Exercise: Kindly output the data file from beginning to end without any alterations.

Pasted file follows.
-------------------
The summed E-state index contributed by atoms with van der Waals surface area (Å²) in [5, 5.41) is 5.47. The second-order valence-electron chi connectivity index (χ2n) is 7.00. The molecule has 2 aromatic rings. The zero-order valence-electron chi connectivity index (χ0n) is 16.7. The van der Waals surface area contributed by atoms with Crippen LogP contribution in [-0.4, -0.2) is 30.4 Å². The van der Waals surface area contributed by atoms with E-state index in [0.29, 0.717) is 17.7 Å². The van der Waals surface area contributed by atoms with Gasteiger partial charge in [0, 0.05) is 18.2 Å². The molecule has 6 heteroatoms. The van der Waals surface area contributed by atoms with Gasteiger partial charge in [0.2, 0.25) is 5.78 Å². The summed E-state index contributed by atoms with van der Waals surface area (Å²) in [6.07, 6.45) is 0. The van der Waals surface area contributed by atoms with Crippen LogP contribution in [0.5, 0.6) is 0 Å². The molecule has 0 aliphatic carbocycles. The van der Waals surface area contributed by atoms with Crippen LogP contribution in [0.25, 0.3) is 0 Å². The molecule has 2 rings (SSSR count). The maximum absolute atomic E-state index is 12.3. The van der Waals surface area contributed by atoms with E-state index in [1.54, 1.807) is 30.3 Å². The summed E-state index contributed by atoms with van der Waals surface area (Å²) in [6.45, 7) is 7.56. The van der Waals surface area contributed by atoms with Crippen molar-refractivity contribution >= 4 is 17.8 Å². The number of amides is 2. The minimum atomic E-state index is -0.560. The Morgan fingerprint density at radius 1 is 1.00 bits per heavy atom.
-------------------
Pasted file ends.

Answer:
The summed E-state index contributed by atoms with van der Waals surface area (Å²) in [5, 5.41) is 5.47. The second-order valence-electron chi connectivity index (χ2n) is 7.00. The molecule has 2 aromatic rings. The zero-order valence-electron chi connectivity index (χ0n) is 16.7. The van der Waals surface area contributed by atoms with Crippen LogP contribution in [-0.4, -0.2) is 30.4 Å². The van der Waals surface area contributed by atoms with E-state index in [0.29, 0.717) is 17.7 Å². The van der Waals surface area contributed by atoms with Gasteiger partial charge in [0, 0.05) is 18.2 Å². The molecule has 6 heteroatoms. The van der Waals surface area contributed by atoms with Gasteiger partial charge in [0.2, 0.25) is 5.78 Å². The summed E-state index contributed by atoms with van der Waals surface area (Å²) in [6.07, 6.45) is 0. The van der Waals surface area contributed by atoms with Crippen LogP contribution in [0.5, 0.6) is 0 Å². The molecule has 0 aliphatic carbocycles. The van der Waals surface area contributed by atoms with Crippen LogP contribution in [0.25, 0.3) is 0 Å². The molecule has 2 rings (SSSR count). The maximum absolute atomic E-state index is 12.3. The van der Waals surface area contributed by atoms with E-state index in [1.54, 1.807) is 30.3 Å². The summed E-state index contributed by atoms with van der Waals surface area (Å²) in [6.45, 7) is 7.56. The van der Waals surface area contributed by atoms with Crippen molar-refractivity contribution >= 4 is 17.8 Å². The number of amides is 2. The minimum atomic E-state index is -0.560. The Morgan fingerprint density at radius 1 is 1.00 bits per heavy atom.